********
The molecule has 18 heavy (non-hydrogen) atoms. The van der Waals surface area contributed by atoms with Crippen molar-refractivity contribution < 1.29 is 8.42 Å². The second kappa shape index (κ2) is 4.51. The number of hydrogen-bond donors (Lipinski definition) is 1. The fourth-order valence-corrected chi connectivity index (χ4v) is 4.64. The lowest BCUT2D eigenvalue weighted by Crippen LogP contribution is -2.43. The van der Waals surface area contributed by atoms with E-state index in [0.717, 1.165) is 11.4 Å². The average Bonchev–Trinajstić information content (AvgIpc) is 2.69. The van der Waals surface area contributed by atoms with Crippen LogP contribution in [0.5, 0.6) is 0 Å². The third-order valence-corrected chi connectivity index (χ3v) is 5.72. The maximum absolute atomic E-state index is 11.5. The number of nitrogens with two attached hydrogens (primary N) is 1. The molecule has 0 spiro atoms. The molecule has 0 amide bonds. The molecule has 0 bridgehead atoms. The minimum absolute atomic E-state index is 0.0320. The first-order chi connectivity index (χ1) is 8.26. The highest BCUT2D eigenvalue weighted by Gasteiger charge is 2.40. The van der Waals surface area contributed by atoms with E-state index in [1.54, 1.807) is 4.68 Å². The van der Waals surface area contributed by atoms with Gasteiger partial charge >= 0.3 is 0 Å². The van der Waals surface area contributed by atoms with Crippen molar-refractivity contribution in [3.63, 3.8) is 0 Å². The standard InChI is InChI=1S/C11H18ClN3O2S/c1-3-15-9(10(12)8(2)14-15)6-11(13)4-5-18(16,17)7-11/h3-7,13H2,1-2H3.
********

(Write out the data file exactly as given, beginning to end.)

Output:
The molecule has 18 heavy (non-hydrogen) atoms. The van der Waals surface area contributed by atoms with Crippen molar-refractivity contribution < 1.29 is 8.42 Å². The second kappa shape index (κ2) is 4.51. The number of hydrogen-bond donors (Lipinski definition) is 1. The fourth-order valence-corrected chi connectivity index (χ4v) is 4.64. The lowest BCUT2D eigenvalue weighted by Crippen LogP contribution is -2.43. The van der Waals surface area contributed by atoms with E-state index in [0.717, 1.165) is 11.4 Å². The average Bonchev–Trinajstić information content (AvgIpc) is 2.69. The van der Waals surface area contributed by atoms with Crippen LogP contribution in [0.5, 0.6) is 0 Å². The third-order valence-corrected chi connectivity index (χ3v) is 5.72. The maximum absolute atomic E-state index is 11.5. The number of nitrogens with two attached hydrogens (primary N) is 1. The molecule has 0 spiro atoms. The molecule has 0 amide bonds. The molecule has 0 bridgehead atoms. The minimum absolute atomic E-state index is 0.0320. The first-order chi connectivity index (χ1) is 8.26. The highest BCUT2D eigenvalue weighted by Gasteiger charge is 2.40. The van der Waals surface area contributed by atoms with E-state index in [1.54, 1.807) is 4.68 Å². The van der Waals surface area contributed by atoms with Gasteiger partial charge >= 0.3 is 0 Å². The van der Waals surface area contributed by atoms with Crippen molar-refractivity contribution in [3.63, 3.8) is 0 Å². The standard InChI is InChI=1S/C11H18ClN3O2S/c1-3-15-9(10(12)8(2)14-15)6-11(13)4-5-18(16,17)7-11/h3-7,13H2,1-2H3.